Parameter value ranges
The optimal number of trees was determined by CV-7 using a range of 1 to 150 trees. Similar, the samples per decision node was varied from 1 to 0.00001% of the total number of variables, which in our case resulted in 125,371 to 1 feature-label pairs.
Input parameters for Gabor filters (ƤGF) were size of the 2D Gabor kernel (given by a pixel window of Sx x Sy), wavelength of the sinusoidal wave and standard deviation of the Gaussian. The following parameter ranges were used: Kernel size: 3 × 3 to 26 × 26 pixel window dimension; wavelength: 0.01 mm to 4 mm; standard deviation 0.01 mm to 4 mm.
Parameters for ELBP (ƤELBP) were circle radius, number of samples on the circle and radius of the second, smaller circle for the spatial relationship. The radius of the second circle was empirically set to half the radius of the first one. CV-4 was used with the following ranges: Radius of the first circle: 0.5 to 5.5; number of samples: 4 to 28.
The trained RF was used to segment all 76 datasets. The segmentation workflow (Fig. 2b) is described in more detail in the following subsections.
Pre processing of T1 scans
MR images are often distorted by bias fields, caused by inhomogeneous magnetic fields of the coils. These image distortions were corrected in a pre processing step using the N4ITK algorithm , which is an improvement of the well-known and established N3 (nonparametric nonuniform intensity normalization) approach .
Segmentation of hand cross sectional area
The segmentation of the hand CSA was performed by a succession of basic image processing methods: first a threshold was used to roughly divide the T1 weighted image into background and hand. After N4ITK normalization described above, background intensities were around 10 and hand intensities around 500 units. For the particular scanner and MR acquisition protocol used in the study, a threshold of 70 was used. This resulted in an image containing one or more volumes of interests (VOI): one large volume of the hand and, due to image acquisition artifacts, multiple small volumes outside the hand VOI, where intensities were also higher than 70. These VOIs were smoothed by a 3D morphological opening. Finally, the hand VOI, which was always the largest VOI, was extracted.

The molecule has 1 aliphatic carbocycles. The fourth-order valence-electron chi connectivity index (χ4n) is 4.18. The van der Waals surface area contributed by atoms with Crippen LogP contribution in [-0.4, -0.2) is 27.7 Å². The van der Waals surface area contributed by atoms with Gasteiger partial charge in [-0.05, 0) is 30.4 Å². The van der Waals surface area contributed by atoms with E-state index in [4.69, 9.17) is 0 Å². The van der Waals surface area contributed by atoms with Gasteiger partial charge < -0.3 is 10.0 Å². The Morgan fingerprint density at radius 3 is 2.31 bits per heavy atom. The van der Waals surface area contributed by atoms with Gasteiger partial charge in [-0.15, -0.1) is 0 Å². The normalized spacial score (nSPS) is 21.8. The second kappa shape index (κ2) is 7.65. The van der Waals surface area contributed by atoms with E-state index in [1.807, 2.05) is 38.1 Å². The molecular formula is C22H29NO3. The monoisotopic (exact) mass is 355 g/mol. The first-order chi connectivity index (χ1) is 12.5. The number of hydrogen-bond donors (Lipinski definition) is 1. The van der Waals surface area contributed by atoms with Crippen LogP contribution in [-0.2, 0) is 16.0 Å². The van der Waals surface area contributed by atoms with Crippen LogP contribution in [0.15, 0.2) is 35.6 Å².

Hand muscle segmentation
For segmentation, the features described above were calculated for each voxel using the optimal parameters ƤGF and ƤELBP determined by the RF training. The trained RF (using ƤRF as determined by the RF training) classifies each voxel into muscle and background, leading to a raw (i.e. without post processing) muscle segmentation.
Post processing of muscle segmentation
The raw segmentation was post processed by a morphological dilation with radius 1, followed by island extraction, where islands (directly connected muscle voxels) with a size smaller than 10 voxels were discarded. Finally, a Gaussian function f(μ,σ) was fitted to the grey value histogram of the muscle segmentation mask and voxels with grey values outside the range [μ ± 3σ] were excluded from the segmentation. The underlying idea of this procedure was to include a wider area of voxels into the segmentation mask and then remove wrongly included voxels by the Gaussian fit. The result of the automated procedure is shown in Fig. 4a. The resulting muscle segmentation was reviewed by a clinical expert and manually edited if necessary.
Volume of interests
The volume of interest (VOIs) are hand volume VH and muscle volume VM, obtained from the hand CSA and the muscle segmentation mask, respectively. In order to increase their longitudinal and cross sectional comparability, these two VOIs were manually limited to the metacarpal region defined by the metacarpal bone (MCP) III. For this purpose, the clinical expert had to set the proximal and distal MCP III boundaries. This could be achieved by navigating to the corresponding two slices in a transversal view.
Fat was quantified using the Dixon fat fraction image. Since muscle was difficult to detect in the FF image, the muscle segmentation mask obtained using the T1 scans was transferred to the FF image via multimodal rigid image registration (Fig. 4b). The used similarity metric was mutual information as described by Mattes et al. , optimized by the gradient descent method. In the segmentation VOI the average and the absolute fat content was calculated.
Validation of accuracy
Accuracy of the RF based segmentation was determined using the 30 gold standard datasets. Segmentation masks were compared between the manual and the RF approach using three different image metrics: the Dice ratio (Eq. 3), the average surface distance (Eq. 4) and the Hausdorff distance (Eq. 5). The average surface distance is the average of the distances from all points of one to the corresponding closest point of the other surface: